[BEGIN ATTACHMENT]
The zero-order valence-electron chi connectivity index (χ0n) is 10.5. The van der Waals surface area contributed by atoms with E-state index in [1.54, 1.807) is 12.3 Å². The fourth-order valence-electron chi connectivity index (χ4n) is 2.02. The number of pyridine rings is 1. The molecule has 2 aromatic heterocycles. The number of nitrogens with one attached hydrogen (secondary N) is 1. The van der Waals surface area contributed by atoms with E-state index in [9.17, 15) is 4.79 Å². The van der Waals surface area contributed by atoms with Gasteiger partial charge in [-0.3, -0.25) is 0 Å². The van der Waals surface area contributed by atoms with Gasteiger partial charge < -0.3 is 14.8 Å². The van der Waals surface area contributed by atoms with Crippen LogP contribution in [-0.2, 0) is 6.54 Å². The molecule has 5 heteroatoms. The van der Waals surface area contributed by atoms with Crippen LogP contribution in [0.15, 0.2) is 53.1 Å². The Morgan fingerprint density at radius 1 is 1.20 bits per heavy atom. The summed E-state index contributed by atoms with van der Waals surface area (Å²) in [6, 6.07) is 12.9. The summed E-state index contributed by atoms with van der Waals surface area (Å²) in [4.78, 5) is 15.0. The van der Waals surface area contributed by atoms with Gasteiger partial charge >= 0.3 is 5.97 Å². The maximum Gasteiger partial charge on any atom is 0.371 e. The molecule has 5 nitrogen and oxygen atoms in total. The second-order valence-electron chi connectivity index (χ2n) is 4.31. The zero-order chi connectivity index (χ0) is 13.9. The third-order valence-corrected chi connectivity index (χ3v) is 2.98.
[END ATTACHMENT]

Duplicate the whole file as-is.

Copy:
The zero-order valence-electron chi connectivity index (χ0n) is 10.5. The van der Waals surface area contributed by atoms with E-state index in [1.54, 1.807) is 12.3 Å². The fourth-order valence-electron chi connectivity index (χ4n) is 2.02. The number of pyridine rings is 1. The molecule has 2 aromatic heterocycles. The number of nitrogens with one attached hydrogen (secondary N) is 1. The van der Waals surface area contributed by atoms with E-state index in [9.17, 15) is 4.79 Å². The van der Waals surface area contributed by atoms with Gasteiger partial charge in [-0.3, -0.25) is 0 Å². The van der Waals surface area contributed by atoms with Gasteiger partial charge < -0.3 is 14.8 Å². The van der Waals surface area contributed by atoms with Crippen LogP contribution in [-0.2, 0) is 6.54 Å². The molecule has 5 heteroatoms. The van der Waals surface area contributed by atoms with Crippen LogP contribution in [0.15, 0.2) is 53.1 Å². The Morgan fingerprint density at radius 1 is 1.20 bits per heavy atom. The summed E-state index contributed by atoms with van der Waals surface area (Å²) in [6, 6.07) is 12.9. The summed E-state index contributed by atoms with van der Waals surface area (Å²) in [4.78, 5) is 15.0. The van der Waals surface area contributed by atoms with Gasteiger partial charge >= 0.3 is 5.97 Å². The maximum Gasteiger partial charge on any atom is 0.371 e. The molecule has 5 nitrogen and oxygen atoms in total. The second-order valence-electron chi connectivity index (χ2n) is 4.31. The zero-order chi connectivity index (χ0) is 13.9. The third-order valence-corrected chi connectivity index (χ3v) is 2.98.